Count the number of flows in each image and plot the count against latitude to see if there is a smooth decline in flows as you move away from the equator. Preliminary analysis from Efrain Palermo strongly suggests that this is true.

On the wish list, it would be nice to stand in the middle of a flow and sample it. This would instantly answer many questions.


Jill England

Custom unpublished software by Jill England, 2001. Said software uses Great Circle Equations from Bowditch, American Practical Navigator, Defense Mapping Agency Hydrographic Center, 1975, pp. 443 582-3.

Richard Hoagland

Who just doesn't get enough credit for initiating interest in Space Sciences.

Efrain Palermo

For his Web Site dedicated to Martian Flow features, large list of flow images, and analysis of flow image distributions.

Nasa/JPL/Malin Space Science Systems

 For the images and databases.

USGS-Flagstaff MGS-MOC Web Pages

As an additional archive and access point for the Malin Space Science images and databases.

Special thanks to Nasa/JPL/Malin Space Science Systems for their efforts in organizing and creating this data and most importantly making it's catalog and database available. Thank you so much, exploring Mars and making this discovery, whatever it may mean, has been an exciting and wonderful experience and is the closest I am every likely to get to exploring other worlds.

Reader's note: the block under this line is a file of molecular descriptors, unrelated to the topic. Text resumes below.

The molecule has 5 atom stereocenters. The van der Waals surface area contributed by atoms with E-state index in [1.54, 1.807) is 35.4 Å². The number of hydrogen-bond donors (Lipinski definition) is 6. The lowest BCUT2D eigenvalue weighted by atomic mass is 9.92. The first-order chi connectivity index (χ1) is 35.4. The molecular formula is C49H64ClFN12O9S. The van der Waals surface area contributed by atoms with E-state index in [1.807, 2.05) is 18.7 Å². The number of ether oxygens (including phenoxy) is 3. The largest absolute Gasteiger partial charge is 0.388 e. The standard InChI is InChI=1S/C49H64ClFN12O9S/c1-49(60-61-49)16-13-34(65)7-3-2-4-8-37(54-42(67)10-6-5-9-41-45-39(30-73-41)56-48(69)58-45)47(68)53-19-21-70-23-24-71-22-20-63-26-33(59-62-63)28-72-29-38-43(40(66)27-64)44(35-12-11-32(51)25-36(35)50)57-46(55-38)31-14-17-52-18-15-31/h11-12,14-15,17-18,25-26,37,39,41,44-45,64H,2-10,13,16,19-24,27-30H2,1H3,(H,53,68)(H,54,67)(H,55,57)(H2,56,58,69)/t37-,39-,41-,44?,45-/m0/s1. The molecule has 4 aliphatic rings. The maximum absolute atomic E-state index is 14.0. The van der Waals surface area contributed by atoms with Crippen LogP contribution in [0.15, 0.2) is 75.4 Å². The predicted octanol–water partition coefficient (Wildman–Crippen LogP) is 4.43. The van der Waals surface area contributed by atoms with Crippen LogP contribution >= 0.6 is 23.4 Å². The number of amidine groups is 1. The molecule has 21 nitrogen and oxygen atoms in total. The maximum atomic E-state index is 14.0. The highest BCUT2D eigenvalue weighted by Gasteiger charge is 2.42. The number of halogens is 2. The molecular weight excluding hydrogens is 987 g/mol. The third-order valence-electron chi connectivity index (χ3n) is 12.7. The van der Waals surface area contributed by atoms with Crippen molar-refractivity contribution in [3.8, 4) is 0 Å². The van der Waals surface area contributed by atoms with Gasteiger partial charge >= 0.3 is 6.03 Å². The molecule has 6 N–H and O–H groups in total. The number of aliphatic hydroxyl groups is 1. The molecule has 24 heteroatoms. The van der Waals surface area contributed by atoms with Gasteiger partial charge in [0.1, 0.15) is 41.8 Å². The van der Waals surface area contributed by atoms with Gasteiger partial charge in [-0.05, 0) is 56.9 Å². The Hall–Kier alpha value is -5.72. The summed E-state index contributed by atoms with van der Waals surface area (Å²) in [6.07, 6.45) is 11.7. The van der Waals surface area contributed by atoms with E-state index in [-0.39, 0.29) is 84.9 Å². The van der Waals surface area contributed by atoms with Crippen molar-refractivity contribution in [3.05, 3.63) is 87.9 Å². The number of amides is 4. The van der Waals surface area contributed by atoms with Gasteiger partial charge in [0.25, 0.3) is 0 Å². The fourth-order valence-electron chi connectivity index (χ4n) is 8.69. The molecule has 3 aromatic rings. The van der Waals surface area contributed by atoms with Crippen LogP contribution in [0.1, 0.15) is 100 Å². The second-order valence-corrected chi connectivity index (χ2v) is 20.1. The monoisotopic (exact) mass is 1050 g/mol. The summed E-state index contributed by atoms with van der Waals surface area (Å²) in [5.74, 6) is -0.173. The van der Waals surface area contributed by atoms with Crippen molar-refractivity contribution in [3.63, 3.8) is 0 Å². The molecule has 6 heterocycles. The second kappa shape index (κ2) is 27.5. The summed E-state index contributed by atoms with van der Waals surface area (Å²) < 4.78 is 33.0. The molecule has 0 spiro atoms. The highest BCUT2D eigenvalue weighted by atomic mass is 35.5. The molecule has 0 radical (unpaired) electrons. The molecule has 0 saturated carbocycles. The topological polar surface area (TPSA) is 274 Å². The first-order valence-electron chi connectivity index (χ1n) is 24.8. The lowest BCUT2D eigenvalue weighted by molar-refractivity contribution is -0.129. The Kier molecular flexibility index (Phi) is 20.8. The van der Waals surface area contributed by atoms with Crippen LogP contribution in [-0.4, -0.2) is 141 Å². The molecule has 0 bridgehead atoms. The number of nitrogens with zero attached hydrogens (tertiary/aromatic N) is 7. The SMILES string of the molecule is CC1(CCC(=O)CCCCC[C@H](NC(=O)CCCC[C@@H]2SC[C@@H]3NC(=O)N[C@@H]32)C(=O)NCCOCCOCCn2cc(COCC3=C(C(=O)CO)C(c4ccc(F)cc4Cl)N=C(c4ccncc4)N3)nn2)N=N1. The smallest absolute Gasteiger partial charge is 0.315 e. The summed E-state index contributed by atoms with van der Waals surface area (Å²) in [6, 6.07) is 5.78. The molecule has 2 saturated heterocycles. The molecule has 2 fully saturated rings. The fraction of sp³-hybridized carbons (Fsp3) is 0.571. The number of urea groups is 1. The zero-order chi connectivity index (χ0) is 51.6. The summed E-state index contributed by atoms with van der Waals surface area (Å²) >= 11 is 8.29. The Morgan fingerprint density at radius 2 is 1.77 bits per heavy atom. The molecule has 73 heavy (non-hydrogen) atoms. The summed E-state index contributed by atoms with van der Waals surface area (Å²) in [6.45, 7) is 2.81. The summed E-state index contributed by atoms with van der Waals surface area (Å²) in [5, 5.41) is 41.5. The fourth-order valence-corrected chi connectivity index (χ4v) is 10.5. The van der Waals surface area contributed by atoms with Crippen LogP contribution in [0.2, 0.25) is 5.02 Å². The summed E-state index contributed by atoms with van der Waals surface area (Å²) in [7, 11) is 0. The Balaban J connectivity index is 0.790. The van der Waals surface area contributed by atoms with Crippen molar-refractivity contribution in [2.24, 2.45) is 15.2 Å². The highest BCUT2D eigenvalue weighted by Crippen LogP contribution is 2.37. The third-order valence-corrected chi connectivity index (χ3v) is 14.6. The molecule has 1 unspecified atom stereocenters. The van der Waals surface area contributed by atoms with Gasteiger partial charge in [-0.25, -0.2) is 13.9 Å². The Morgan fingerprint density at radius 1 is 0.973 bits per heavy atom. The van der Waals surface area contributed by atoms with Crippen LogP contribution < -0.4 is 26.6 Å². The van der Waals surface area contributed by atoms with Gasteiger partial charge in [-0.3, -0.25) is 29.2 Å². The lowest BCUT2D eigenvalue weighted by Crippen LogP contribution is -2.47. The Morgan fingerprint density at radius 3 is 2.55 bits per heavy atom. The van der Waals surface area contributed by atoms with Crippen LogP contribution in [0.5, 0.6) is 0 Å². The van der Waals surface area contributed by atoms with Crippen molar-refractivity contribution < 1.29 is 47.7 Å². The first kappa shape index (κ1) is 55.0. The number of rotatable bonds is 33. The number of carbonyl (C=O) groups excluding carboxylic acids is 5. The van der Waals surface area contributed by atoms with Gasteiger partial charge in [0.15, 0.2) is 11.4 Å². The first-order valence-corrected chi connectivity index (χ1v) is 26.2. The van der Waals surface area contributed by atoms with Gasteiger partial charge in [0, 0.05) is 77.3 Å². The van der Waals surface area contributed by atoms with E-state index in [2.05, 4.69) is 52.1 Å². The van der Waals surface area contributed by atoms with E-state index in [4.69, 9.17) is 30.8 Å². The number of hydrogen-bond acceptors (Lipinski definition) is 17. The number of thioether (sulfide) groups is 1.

Thank you!

Disclaimers and Copyright

This paper is neither supported by nor associated with Nasa, JPL, or Malin Space Science Systems.

This paper was not produced for profit nor was any compensation of any sort provided by anyone for this paper's creation or distribution.

This paper is not produced for, supported by, or affiliated with either Richard Hoagland, The Enterprise Mission, or Art Bell.

This paper is Copyright(c) by Jill England, 2001. All rights reserved.

About the Author

Jill England graduated from the University of Puget Sound in Tacoma in 1984 with a degree in Computer Information Systems.

She makes her living creating software systems as a contract software engineer in Seattle Washington.